Alison Croggon’s Pellinor series in particular really impresses me with how it handles female characters (I haven’t gotten far into the series yet, though). The main protagonist is female, often develops complex relationships with the women she meets on her journey, and romance is mostly left in the background, at least in the first couple books.

    Rachel Heston Davis
    Up and Writing

  2. 2. Elias McClellan

    Oooh, this is good. I’m guilty of the above. In my first book I wrote one, single, solitary female voice and I half-wonder if I did that to give my protagonist a point of focus and/or to dispell any homosexual context/themes. I would excuse my writing as a first-effort, a 2nd person-limited perspective, etc… but I love strong, counter-sterotypical women so I know better than this.

    As I toil away on my second endeavor, I’m trying several new things. I have a two-character perspective. Additionally, I have multiple, female voices. I thank you for introducing me to thd Bechdel Test. I see this applied to a draft somewhere in my immediate future.

  3. 3. Liane Merciel

    I know you’re too professional and polite to identify it, but maaaan, I am really wondering what book that is right now. ;)

    I’d like to think that this, along with so many other bugaboos of SF/F, is well behind us. I know that is not true. I know it isn’t even close to true. But still, the Bechdel Test is _so basic_ I have a hard time wrapping my head around anything that fails it and isn’t at least 20 years old.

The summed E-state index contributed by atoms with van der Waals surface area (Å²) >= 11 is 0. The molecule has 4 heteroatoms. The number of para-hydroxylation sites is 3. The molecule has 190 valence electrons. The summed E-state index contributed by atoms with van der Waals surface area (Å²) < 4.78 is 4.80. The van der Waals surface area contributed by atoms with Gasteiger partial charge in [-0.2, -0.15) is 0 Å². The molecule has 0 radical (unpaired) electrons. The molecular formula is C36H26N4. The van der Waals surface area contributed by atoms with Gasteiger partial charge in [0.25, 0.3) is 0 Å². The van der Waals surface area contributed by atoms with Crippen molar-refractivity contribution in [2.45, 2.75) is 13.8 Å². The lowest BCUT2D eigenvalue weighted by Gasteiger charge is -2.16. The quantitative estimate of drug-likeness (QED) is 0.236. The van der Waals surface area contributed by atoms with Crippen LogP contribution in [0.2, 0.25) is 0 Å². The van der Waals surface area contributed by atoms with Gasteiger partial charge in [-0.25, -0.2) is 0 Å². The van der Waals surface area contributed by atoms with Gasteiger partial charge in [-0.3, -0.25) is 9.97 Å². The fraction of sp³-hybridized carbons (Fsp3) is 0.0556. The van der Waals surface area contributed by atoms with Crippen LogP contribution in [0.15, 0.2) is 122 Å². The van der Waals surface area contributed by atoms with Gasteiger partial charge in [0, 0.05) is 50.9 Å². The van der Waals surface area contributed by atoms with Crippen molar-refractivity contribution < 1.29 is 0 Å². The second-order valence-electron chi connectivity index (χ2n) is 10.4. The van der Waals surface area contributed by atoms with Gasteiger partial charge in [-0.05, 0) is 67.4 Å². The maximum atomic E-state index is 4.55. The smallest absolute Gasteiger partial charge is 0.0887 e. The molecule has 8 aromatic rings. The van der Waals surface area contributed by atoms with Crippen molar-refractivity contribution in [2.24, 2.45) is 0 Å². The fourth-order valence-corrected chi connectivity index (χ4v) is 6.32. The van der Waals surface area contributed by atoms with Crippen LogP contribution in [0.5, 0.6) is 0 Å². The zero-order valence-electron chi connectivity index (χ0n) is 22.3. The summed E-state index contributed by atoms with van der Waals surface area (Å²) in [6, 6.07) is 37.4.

4. 4. Elias McClellan

    Ms. Merciel, in some regards, I think this (2D female characters) is behind most SF/F writing. It just peeps around the edges at you.

    In KS Robinson’s Mars trilogy, he has multiple and multi-facited women who do more than stand around talking about how-gosh-darn great the manly, male, hero is. But KSR’s solitary Asian female perpetuates the very stereotypes he identifies at her introduction.

    I find no distinct African or African-American voices, female or otherwise in his work. And his solitary Muslim/Arab/catchall female serves only to reinforce his pronounced, negative views of the Islamic faith.

    Oh, I hope you will please excuse my narcisism but if you’re asking ‘which book’ in reference to my previous comment; I’m not published yet. In fact I recognized how much would need to be changed (Bechdel not withstanding) to submit for publication and I’m not grown enough yet. So I peck away on a second story I’m not as ‘married-to,’ to begin my rejection-slip collection.

  5. 5. Marie Brennan

    Rachel — it isn’t a problem in adult urban fantasy, either, or a lot of other types. But epic fantasy’s cast of thousands still seems to be deeply skewed in way too many cases. (And I *definitely* see this problem in movies still: you’ve got your token woman, and your token black, and maybe one other token to round the set out . . . .)